Brittany (Bretagne in French) is the large peninsula in north-western France, bounded by the English Channel to the north and the Bay of Biscay to the south. With a population of over four million, Brittany has a rich Celtic history to go with its rugged coastline. Overall, the climate in Brittany is moderate year-round. It is fairly rainy, however, but frequent rain keeps summer temperatures from becoming oppressive. Brittany is divided into the following departements: Morbihan, Ile-et-Vilaine, Côtes-d’Armor, and Finestère.
Morbihan lies on Brittany’s south coast, which features sandy beaches, rivers, estuaries, and rugged coastlines. The region has a mild climate and is home to legendary forest of La Broceliande. Vannes is a medieval town constructed of half-timbered houses, shops, and crepe shops. Near here are prehistoric megaliths rising from both land and sea, and the breathtaking views that go with them.
Eastern Brittany is the location of Ile-et-Vilaine, and its charming towns of St. Malo and Rennes. The walled city of St. Malo was an early home to explorers and sailors, and still retains much of its old world charm with labyrinthine streets. The fortified towns of Vitre and Fougeres are also located here. This region is easily explored by taking a canal boat from Denan to the city of Nantes.
Côtes-d’Armor lies along Brittany’s northern coast and is a tourist magnet for visitors the world over. From the beaches at Erquy to the cliffs with their stunning views, the region is definitely a must-see. The more rugged coastline at Paimpol was a fishing center whose male population deserted the town every year during cod and whaling season.
Finestère is another region of wild coastlines, cliffs, and hidden coves, scattered with small ports. The Pointe de Raz and the Crozon Peninsula are two of the more popular summer spots, but there are also quiet areas north of brest, in quaint fishing villages such as Le Conquet. Finestère’s central region is the heart of traditional Bretagne culture of cider, crepes, lace bonnets, and strong Celtic influence.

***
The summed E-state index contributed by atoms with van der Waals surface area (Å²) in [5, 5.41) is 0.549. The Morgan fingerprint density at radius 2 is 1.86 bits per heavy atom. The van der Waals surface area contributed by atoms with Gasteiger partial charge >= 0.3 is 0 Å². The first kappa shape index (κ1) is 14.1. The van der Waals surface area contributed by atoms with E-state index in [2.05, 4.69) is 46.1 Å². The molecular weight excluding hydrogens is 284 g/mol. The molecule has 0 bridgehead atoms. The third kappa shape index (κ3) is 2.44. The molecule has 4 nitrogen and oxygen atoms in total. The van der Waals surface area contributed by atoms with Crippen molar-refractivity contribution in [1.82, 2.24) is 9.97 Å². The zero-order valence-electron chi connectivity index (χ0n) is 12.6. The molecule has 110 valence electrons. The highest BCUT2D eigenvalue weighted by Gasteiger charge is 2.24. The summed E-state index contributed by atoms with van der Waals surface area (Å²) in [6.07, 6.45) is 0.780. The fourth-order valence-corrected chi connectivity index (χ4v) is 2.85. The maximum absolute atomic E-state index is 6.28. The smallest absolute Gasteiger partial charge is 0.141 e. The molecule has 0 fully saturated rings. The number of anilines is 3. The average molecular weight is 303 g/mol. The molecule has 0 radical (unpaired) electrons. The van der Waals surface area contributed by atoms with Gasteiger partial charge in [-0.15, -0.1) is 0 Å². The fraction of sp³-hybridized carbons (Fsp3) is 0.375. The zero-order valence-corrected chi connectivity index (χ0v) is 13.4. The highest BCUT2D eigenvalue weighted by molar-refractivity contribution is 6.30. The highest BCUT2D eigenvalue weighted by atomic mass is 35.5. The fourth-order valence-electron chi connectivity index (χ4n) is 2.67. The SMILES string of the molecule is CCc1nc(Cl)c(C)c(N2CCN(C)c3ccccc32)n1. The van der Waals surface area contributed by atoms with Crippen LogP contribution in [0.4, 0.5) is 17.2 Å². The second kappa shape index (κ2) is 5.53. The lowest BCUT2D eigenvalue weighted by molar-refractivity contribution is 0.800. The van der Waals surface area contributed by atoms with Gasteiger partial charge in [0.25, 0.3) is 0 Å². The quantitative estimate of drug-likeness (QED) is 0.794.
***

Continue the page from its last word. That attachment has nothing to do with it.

In terms of gastronomy, whisky is produced by a few local distilleries like Plomelin’s Eddu distillery near Quimper. Glann ar Mor makes a popular peated single malt called Kornog. Kir Breton, consisting of cider and crème de cassis is a popular aperitif in Brittany.
Galettes are wide, thin pancakes made from buckwheat flour, and they are commonly served with savory fillings. In western parts of Brittany, these are referred to simply as crepes. Traditionally they are accompanied by Breton buttermilk known as lait ribot. Dessert crepes are popular for desserts as well as breakfast and are served with local butter. A dessert known as “far” is similar to a sweet Yorkshire pudding
The influence of Celtic culture, as seen in the many megalithic monuments is one of the most striking things about Brittany. The region is also known for calvary sculptures, which are carved crucifixion scenes located at crossroads in small towns and villages, particularly in the west. The region is also home to numerous manors and chateaux. Links with England and Ireland via the English Channel are found in the towns of Roscoff, as well as St. Malo, which is a popular link with the Channel Islands as well.